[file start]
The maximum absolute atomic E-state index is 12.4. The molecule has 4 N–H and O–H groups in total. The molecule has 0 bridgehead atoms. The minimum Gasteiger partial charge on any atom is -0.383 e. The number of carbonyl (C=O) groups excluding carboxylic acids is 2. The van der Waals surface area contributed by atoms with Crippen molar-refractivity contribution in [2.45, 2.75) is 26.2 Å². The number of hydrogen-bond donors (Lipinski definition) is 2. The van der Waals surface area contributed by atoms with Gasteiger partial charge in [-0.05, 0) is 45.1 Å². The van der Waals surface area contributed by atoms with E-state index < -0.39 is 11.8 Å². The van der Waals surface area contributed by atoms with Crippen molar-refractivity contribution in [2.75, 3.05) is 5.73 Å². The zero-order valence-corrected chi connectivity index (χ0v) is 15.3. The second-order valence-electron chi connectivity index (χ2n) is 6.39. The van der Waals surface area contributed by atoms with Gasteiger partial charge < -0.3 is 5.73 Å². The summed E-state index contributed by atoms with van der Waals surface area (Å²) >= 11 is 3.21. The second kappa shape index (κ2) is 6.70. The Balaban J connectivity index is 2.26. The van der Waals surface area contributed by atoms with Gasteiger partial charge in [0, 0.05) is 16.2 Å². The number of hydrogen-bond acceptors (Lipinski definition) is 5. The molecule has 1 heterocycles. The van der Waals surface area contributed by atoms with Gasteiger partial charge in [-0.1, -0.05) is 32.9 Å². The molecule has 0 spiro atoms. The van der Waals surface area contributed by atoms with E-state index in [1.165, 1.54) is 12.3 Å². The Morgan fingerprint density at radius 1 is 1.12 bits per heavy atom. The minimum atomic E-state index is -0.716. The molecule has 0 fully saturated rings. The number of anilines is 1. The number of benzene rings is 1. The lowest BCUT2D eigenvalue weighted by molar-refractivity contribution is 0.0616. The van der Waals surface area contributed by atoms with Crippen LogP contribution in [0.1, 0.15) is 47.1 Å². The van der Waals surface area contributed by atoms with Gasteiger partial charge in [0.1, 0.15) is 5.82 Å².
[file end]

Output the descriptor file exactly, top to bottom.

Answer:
The maximum absolute atomic E-state index is 12.4. The molecule has 4 N–H and O–H groups in total. The molecule has 0 bridgehead atoms. The minimum Gasteiger partial charge on any atom is -0.383 e. The number of carbonyl (C=O) groups excluding carboxylic acids is 2. The van der Waals surface area contributed by atoms with Crippen molar-refractivity contribution in [2.45, 2.75) is 26.2 Å². The number of hydrogen-bond donors (Lipinski definition) is 2. The van der Waals surface area contributed by atoms with Gasteiger partial charge in [-0.05, 0) is 45.1 Å². The van der Waals surface area contributed by atoms with E-state index < -0.39 is 11.8 Å². The van der Waals surface area contributed by atoms with Crippen molar-refractivity contribution in [2.75, 3.05) is 5.73 Å². The zero-order valence-corrected chi connectivity index (χ0v) is 15.3. The second-order valence-electron chi connectivity index (χ2n) is 6.39. The van der Waals surface area contributed by atoms with Gasteiger partial charge < -0.3 is 5.73 Å². The summed E-state index contributed by atoms with van der Waals surface area (Å²) >= 11 is 3.21. The second kappa shape index (κ2) is 6.70. The Balaban J connectivity index is 2.26. The van der Waals surface area contributed by atoms with Gasteiger partial charge in [0, 0.05) is 16.2 Å². The number of hydrogen-bond acceptors (Lipinski definition) is 5. The molecule has 1 heterocycles. The van der Waals surface area contributed by atoms with Gasteiger partial charge in [-0.1, -0.05) is 32.9 Å². The molecule has 0 spiro atoms. The van der Waals surface area contributed by atoms with E-state index in [1.165, 1.54) is 12.3 Å². The Morgan fingerprint density at radius 1 is 1.12 bits per heavy atom. The minimum atomic E-state index is -0.716. The molecule has 0 fully saturated rings. The number of anilines is 1. The number of benzene rings is 1. The lowest BCUT2D eigenvalue weighted by molar-refractivity contribution is 0.0616. The van der Waals surface area contributed by atoms with Crippen LogP contribution in [0.1, 0.15) is 47.1 Å². The van der Waals surface area contributed by atoms with Gasteiger partial charge in [0.1, 0.15) is 5.82 Å².